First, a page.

Kernel-level anticheat is official for Call of Duty

Kernel-level anticheat is official for Call of Duty

This story about combating cheaters, boiled down, in 1:20 minutes.

What's the fuss?

Call of Duty's battle royale is one step closer to becoming cheater-free. With the competition breathing down their necks, only time will tell if this is enough to maintain their impressive player base.

The situation

With battle royale games being as trendy as they are, it was only a matter of time until the 3rd biggest gaming franchise of all time made their own. 

The game's developer recently revealed their official plans to combat their pervasive cheating problem. 

  • Entitled Ricochet Anti-Cheat, this software will provide analytical tools to better detect cheating as well as a kernel-level driver that will automatically block 3rd-party cheat programs.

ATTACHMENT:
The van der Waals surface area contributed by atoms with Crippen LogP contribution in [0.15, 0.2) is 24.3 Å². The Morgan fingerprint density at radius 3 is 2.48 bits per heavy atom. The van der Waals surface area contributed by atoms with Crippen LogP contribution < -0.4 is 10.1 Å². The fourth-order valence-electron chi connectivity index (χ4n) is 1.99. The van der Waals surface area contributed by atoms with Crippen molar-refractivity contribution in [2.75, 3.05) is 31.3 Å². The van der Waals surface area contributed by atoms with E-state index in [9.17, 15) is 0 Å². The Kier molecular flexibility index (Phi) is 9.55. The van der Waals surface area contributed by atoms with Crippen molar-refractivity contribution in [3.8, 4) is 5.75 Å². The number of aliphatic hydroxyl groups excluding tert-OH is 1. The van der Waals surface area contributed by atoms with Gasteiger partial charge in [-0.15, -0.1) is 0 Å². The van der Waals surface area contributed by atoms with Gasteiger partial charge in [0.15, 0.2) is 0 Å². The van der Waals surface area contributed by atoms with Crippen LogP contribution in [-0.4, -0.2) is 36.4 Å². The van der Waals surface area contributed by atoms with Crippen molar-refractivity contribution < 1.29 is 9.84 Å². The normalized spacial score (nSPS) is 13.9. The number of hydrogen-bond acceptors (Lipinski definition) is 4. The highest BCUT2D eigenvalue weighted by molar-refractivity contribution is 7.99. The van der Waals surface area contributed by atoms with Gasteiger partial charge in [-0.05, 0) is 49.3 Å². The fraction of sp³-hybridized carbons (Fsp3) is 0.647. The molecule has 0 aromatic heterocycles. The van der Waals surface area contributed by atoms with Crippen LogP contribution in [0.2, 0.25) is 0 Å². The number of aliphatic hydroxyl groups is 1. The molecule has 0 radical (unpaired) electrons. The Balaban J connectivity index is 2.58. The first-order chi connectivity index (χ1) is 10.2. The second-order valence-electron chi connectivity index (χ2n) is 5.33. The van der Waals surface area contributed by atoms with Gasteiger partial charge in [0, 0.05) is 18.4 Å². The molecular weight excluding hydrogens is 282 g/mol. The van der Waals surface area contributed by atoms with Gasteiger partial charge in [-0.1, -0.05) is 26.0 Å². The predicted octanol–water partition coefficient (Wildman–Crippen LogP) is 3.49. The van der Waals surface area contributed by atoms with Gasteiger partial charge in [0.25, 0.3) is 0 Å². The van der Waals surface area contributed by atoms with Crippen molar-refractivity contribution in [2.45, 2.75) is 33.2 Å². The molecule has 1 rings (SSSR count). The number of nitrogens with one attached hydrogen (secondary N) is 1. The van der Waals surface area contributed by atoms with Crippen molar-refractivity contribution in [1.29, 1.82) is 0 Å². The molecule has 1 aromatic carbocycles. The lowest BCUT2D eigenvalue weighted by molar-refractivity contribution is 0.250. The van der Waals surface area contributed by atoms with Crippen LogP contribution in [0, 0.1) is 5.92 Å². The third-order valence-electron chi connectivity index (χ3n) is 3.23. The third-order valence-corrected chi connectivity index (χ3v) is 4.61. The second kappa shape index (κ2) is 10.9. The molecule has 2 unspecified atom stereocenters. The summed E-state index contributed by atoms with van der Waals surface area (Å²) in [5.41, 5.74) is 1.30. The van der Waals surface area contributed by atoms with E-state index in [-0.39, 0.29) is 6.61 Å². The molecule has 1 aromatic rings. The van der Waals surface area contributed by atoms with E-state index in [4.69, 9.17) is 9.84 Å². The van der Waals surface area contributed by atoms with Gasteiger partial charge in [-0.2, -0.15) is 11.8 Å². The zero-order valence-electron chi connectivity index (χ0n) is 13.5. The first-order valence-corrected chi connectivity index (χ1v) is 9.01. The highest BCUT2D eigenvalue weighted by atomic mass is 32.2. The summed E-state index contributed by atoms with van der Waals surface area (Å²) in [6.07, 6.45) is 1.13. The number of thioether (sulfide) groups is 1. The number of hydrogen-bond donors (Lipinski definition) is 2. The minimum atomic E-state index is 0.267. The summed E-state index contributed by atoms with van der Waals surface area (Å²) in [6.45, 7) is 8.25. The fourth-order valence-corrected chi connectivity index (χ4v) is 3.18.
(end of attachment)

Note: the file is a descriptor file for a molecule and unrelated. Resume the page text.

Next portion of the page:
• The anti-cheat suite will release later this year alongside Call of Duty's next game.

Boiling it down

Cheating in multiplayer games is prevalent in PC gaming, much more so than console gaming (i.e. on Xbox or PlayStation). 

  • Given that PCs provide much more freedom when it comes to development, its relatively easy for gamers to find cheat programs online and implement them into their games.
  • The cheating problem is compounded with the advent of crossplay (i.e. when games allow players on different systems to play with each other), meaning that console gamers are affected by cheats as well.

In a year where Call of Duty is facing more competition than ever, the timing of this announcement certainly is interesting. 

  • With heavy hitters Halo Infinite and Battlefield 2042 set to release this year, this new anti-cheat system may be Call of Duty's ace in the hole to incentivize their current player base to stick around.

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